Diversity in factory automation

This blog was originally posted on the Innovating Automation Blog.

Biodiversity is beneficial not only in biological ecosystems, but in industrial factory automation as well. Diversity helps to limit the effects of unpredictable events.

Typically, in factory automation a control unit collects data from sensors, analyzes this data and, according to its programmed instruction, triggers actuators to a defined operation. In most cases, a single-channel structure consisting of sensor, logic and output perfectly fulfills the application requirements. Yet in some cases two-channel structures are preferred to increase the reliability of the control concept.

Clamping control at machine tool spindles

spindle-position-control

To monitor clamping positions of tools in machine tool spindles, several options are possible: Sensors with binary output (e.g. PNP normally open) or sensors with continuous output (e.g. 0..10V or IO-Link) may be installed. The clamping process in many spindles is controlled with hydraulic actuators. This means the clamping force can be controlled by using pressure sensors which control the applied hydraulic pressure in the clamping cylinder.

The combined usage of both position and pressure sensors controls the clamping status in a better manner than using only one sensor principle. Typically, there are three clamping situations: 1) unclamped 2) clamped without object 3) clamped with object. In tooling spindles, the clamped position is usually achieved by using springs which force the mechanics to hold and clamp the object when no pressure is applied. A pneumatic or hydraulic actuator allows the worker to unclamp the object by providing force to overcome the spring load. Without hydraulic or pneumatic pressure, the clamped position should be detected by the position sensor. When enough pressure is being built up, after a short delay, the unclamped position should be achieved. Otherwise something must be wrong.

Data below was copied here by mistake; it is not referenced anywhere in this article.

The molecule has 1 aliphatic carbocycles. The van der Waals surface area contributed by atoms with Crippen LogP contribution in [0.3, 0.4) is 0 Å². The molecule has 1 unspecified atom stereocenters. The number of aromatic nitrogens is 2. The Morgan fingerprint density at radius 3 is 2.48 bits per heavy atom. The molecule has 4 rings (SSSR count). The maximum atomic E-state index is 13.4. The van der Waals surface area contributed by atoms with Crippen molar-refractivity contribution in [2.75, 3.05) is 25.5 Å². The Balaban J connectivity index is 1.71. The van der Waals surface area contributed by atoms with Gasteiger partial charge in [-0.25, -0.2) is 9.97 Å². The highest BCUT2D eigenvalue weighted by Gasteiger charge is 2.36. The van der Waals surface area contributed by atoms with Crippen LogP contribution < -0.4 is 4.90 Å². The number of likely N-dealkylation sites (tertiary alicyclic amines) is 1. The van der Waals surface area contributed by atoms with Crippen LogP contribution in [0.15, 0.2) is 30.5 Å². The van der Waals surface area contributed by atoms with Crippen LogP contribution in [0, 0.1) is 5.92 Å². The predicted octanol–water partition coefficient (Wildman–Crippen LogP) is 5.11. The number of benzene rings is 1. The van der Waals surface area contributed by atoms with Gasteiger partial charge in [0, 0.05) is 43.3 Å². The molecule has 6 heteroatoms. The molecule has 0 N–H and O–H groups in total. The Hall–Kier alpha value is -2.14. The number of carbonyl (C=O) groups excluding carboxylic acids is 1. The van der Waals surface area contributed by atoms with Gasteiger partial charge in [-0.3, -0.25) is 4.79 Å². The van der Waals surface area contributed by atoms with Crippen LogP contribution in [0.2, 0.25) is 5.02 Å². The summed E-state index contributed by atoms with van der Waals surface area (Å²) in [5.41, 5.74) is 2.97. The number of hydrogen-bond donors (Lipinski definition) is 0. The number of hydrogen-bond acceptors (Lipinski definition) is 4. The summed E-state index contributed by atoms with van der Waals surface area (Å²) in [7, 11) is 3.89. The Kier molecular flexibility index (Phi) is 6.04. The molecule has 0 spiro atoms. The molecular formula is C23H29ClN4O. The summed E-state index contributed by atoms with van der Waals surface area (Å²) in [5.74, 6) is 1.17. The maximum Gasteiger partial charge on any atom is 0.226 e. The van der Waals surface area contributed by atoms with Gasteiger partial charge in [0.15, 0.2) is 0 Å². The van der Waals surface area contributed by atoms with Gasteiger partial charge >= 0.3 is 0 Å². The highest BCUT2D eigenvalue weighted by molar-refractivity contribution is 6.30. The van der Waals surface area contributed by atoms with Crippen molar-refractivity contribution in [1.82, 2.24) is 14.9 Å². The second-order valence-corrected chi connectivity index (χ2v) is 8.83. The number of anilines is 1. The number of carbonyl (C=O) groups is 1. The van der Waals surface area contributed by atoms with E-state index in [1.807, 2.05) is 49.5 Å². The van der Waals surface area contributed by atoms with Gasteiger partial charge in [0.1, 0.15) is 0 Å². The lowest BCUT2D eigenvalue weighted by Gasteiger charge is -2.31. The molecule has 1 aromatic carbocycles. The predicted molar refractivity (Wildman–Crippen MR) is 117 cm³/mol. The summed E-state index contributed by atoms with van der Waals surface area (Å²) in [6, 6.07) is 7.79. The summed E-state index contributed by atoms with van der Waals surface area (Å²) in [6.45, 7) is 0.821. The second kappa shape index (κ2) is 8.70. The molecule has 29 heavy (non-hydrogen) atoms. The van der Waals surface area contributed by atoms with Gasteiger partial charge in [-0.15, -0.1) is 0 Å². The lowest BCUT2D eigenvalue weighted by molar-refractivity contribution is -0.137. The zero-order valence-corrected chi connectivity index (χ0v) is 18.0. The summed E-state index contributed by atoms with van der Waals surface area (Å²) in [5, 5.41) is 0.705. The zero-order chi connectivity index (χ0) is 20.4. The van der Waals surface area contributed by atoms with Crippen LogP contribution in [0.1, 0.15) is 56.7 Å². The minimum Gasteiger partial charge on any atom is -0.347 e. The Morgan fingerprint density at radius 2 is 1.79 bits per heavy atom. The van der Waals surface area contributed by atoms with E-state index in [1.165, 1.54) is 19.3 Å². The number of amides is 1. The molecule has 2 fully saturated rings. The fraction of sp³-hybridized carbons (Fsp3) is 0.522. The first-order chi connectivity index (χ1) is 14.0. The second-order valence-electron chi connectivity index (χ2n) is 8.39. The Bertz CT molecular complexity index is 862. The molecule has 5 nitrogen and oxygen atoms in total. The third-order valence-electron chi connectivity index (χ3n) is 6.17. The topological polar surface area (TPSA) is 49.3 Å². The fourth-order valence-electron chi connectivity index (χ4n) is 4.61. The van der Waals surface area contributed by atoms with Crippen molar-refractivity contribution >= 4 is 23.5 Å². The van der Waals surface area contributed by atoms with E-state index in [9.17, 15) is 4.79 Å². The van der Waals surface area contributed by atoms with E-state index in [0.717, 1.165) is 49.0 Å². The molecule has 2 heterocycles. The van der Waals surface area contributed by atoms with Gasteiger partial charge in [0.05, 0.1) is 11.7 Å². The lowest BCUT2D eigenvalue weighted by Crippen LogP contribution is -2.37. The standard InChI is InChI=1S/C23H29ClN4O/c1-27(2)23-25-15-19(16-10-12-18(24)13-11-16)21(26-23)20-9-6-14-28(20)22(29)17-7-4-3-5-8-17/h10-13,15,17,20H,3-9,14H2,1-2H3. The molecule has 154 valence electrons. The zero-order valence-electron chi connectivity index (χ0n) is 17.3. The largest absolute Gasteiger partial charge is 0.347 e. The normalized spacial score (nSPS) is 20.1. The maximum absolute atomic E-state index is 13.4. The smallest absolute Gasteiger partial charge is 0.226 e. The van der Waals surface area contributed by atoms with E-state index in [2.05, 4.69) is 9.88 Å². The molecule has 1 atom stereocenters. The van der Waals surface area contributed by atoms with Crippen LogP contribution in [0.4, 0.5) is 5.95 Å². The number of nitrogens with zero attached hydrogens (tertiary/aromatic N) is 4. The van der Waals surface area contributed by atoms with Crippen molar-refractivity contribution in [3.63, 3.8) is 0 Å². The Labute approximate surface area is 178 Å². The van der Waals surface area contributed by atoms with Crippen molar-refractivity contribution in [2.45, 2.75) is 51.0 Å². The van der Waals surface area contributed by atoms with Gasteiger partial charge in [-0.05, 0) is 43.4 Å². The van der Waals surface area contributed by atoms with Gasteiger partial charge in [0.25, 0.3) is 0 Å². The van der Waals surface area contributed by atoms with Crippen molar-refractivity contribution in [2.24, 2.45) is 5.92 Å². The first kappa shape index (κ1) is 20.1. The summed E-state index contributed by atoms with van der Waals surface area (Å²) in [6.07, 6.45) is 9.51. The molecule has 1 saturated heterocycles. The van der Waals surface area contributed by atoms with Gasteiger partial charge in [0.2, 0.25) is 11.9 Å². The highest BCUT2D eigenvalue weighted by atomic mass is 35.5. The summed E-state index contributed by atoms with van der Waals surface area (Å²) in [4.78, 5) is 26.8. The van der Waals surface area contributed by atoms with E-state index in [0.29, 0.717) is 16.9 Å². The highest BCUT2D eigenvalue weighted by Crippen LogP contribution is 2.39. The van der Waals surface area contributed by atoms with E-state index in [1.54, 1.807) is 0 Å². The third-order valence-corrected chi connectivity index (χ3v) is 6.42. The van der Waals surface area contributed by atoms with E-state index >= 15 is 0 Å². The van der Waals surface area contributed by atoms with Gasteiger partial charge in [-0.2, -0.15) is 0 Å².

The advantage of diversity

By using two different sensor principles (in this case pressure sensing and position sensing) the risk of so-called common cause failures is reduced. The probability of concurrent effects of environmental impact on the different sensors is diminished, thereby increasing the detection rate of failures. The machine control can immediately react if the signals of pressure and position sensors do not match, simplifying monitoring of the clamping process.

Martin Kurz has experience and knowledge of the industrial automation industry with Balluff. With his product and industry knowledge, he is sharing his passion for automation with Automation Insights.

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